Today is Holocaust Memorial Day in Israel. At midmorning a siren will sound and for two minutes everything will stop – cars, buses, people in the streets – while the nation bows its collective head and remembers the victims of Germany’s monstrous crimes.
Our grandchildren came out of kindergarten and school talking of the Holocaust and a man named Hitler. They each had been given a gift, a small candle, each printed with the name of a man, woman or child who had been murdered because they were Jewish. The children are taught the truth.
We had lunch with a Holocaust survivor the other day, Shoshanna, born in Budapest, Hungary. She never knew her Dad. He was forced to join Hitler’s army , sent to Russia, and never seen again.
Her Mom was sent to work in a slave factory, so Shoshanna was looked after by her Grandma. But in that factory her mother somehow became converted to Jesus Christ and began to tell the other women that God was always with her.
After the war her mother managed to get back to Budapest, although she was extremely weak and sick, and somehow the family got to Israel.
Shoshanna loaned us a book about the Holocaust, which I read that night – ‘Fateless’ by Imre Kertesz. It won a Nobel prize and Shoshanna wanted our opinion of it.
It is a novel, classed as fiction, but is clearly autobiographical. It tells the true story of another victim. The main character was 15 when the horror hit his family, also in Budapest, one year before the war in Europe ended.
It opens with him missing a day of school to spend with his father because his father had been summoned by letter to report for ‘labor’. He witnessed his father handing over his timber business to an employee to look after until the war was over, with no guarantee that he would ever get it back.
The young lad was assigned to a job and given a government ID which seemed to grant a degree of security. But one day on a bus to work, the bus was stopped and he and others were escorted by a friendly policeman to a customs office to await an ID check.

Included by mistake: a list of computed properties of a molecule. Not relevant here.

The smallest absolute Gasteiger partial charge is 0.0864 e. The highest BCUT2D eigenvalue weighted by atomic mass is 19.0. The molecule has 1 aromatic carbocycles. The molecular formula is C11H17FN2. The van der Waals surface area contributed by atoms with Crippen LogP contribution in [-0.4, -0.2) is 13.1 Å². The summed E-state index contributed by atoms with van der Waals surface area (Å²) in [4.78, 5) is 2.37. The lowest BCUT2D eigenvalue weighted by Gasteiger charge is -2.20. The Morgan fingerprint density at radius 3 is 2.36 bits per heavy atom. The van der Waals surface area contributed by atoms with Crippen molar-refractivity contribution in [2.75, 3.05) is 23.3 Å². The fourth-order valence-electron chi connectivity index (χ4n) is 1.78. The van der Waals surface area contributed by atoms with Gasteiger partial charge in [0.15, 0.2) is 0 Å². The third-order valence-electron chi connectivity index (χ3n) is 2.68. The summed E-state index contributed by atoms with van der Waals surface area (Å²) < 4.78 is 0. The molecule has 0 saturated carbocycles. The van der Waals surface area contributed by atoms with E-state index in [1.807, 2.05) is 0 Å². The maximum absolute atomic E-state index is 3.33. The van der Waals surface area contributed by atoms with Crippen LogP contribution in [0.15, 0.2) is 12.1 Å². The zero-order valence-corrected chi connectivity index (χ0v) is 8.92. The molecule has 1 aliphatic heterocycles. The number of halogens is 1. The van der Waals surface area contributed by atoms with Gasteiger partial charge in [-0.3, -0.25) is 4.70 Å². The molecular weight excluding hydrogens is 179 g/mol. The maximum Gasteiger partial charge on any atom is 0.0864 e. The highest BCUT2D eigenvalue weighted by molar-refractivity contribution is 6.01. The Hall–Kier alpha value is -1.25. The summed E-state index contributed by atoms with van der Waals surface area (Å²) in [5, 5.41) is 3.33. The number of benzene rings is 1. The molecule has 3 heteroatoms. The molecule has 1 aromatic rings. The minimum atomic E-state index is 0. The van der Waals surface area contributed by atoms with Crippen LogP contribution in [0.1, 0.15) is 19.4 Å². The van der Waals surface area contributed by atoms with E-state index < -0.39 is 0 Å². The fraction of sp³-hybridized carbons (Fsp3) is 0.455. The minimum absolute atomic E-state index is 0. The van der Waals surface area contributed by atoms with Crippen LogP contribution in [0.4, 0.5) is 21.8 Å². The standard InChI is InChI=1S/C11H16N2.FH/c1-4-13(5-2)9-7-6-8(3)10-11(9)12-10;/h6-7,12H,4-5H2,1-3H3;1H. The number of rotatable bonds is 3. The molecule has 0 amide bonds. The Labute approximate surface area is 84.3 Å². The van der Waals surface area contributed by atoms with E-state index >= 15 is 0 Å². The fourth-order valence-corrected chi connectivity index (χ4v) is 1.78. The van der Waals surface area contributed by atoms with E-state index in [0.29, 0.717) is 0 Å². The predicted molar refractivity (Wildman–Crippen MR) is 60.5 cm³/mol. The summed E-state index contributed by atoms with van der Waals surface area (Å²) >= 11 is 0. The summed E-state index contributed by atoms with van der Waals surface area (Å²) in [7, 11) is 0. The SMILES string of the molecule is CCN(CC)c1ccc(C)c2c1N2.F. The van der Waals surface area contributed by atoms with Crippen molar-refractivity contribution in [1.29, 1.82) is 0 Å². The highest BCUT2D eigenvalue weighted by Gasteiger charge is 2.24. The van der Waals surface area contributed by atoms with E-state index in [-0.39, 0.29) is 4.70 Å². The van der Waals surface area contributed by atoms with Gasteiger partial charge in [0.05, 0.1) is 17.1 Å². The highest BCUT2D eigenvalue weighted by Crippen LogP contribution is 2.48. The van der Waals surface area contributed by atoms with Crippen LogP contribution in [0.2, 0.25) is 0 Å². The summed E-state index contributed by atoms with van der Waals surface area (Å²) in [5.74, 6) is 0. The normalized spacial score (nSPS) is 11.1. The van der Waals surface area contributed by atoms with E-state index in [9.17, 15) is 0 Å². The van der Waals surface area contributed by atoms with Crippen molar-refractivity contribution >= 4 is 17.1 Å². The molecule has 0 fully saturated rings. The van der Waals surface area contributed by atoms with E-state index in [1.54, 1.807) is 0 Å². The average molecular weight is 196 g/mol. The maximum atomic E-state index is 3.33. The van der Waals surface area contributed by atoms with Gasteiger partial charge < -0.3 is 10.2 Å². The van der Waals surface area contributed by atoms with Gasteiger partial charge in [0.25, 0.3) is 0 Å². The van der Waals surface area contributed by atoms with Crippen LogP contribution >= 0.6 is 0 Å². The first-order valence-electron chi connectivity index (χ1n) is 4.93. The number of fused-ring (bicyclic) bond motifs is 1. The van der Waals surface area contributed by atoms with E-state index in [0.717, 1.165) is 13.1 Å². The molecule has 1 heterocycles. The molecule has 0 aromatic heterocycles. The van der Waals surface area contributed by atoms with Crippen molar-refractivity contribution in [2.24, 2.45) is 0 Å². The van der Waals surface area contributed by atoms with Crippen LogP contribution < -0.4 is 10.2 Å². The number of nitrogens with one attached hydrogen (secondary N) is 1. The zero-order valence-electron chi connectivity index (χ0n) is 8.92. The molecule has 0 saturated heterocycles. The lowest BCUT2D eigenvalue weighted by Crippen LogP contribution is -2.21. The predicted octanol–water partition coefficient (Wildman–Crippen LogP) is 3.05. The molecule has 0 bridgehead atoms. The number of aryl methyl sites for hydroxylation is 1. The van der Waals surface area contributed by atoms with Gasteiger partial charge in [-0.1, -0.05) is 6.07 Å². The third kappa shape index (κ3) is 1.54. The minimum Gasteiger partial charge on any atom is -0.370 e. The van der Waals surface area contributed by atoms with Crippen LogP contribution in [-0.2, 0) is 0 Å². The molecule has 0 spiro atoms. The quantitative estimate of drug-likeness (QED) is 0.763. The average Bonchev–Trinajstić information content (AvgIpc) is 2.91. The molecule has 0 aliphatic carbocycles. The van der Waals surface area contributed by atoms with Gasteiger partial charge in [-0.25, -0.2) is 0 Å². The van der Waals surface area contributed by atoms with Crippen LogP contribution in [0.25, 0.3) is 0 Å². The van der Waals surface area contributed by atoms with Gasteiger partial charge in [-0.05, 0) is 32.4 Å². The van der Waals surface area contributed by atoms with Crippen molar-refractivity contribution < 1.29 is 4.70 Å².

Lots of people, including more 15 year old boys, were told to wait in the office and spent a boring day waiting. Eventually they were told they had to walk to a different office, so they cheerfully set off three abreast, accompanied by a few friendly policemen.
They were joined by other columns also walking three abreast, and the boy noticed that armed soldiers had joined the procession.
By the time they reached their destination the smiles and jokes had ceased and they were herded into a stable, packed in like sardines, to spend the night. Somehow the fantasy of good jobs ahead was kept alive, and the boys thought they had a future.
Eventually the crowd, now including men, women and children, young and old, ended in boxcars, each containing a certain amount of food, water and a slop bucket. The water ran out all too soon, as did the food, and the journey took six days. Not everyone survived the journey, but the boys did.
The 15 year olds, who had got to know each other by then, all stuck together in one end of the boxcar. Imre’s story is very matter of fact. He was not looking for sympathy. It was far too late for that.
I will skip on to the arrival of the train at Auschwitz. Believe it or not, the boys still believed they would be given real work, paid real money.
When an inmate came into their boxcar he immediately warned the boys to say they were all 16, which saved them from the ovens. But although the boys knew nothing of the ovens, they took his advice and lied about their ages.
They thought he was a criminal, because he was shaved bald, wore prison clothing and had a number tattoo. Incredibly, they still believed that they were going to be given lucrative work.